Niels Wilhelm Gade (pronounced Garda) (1817-1890), was a Danish composer, conductor and teacher, and the most important musical figure in Denmark during the 19th century. He was trained as a violinist and began his career with the Royal Copenhagen Orchestra, where his first composition (the concert overture, “Echos of Ossian”) was performed in 1840.
His first symphony was enjoyed by Felix Mendelssohn who appointed him as an assistant conductor at Mendelssohn’s own Gewandhaus Orchestra. Here he met Robert Schumann, and continued composing. Back in Copenhagen in 1847, he began a thorough involvement in the musical life of the capital, as composer, teacher, conductor, church organist and administrator, that was to last until his death. He founded a permanent orchestra, put the Copenhagen Music Society in order, and became co-director of the Conservatorium (with Johann Hartman, whose daughter he married in 1852.) As a teacher to Edvard Grieg and Carl Nielsen, his influence continued after his death.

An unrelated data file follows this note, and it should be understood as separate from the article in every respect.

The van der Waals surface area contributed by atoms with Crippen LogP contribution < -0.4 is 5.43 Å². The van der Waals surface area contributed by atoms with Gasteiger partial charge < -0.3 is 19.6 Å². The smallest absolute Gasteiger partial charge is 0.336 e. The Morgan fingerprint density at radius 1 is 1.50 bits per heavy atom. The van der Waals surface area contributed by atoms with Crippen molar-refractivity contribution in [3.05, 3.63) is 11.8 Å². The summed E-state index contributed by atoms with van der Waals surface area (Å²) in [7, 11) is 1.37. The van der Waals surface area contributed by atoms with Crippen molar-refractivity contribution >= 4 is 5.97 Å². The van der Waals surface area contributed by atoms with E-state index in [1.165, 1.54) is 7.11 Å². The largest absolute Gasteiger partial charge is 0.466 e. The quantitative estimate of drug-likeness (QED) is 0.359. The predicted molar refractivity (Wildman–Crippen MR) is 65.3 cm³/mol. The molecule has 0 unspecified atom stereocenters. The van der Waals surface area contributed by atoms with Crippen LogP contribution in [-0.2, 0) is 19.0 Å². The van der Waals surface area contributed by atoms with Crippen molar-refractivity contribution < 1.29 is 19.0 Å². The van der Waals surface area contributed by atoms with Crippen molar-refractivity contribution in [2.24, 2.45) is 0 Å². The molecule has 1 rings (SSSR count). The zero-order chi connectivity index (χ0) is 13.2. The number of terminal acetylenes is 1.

Although there is some Scandinavian colour in his early works, especially his choral and vocal writing, much of his output is in the German Romantic style of Mendelssohn and Schumann; especially his eight symphonies. He also wrote for the piano and organ and in various chamber forms.
His music is no less pleasant for its borrowed idiom. Whilst no particular work has imprinted itself on the world, it is popular when performed and most of it is available on modern recordings.
References: “The Grove Concise Dictionary of Music”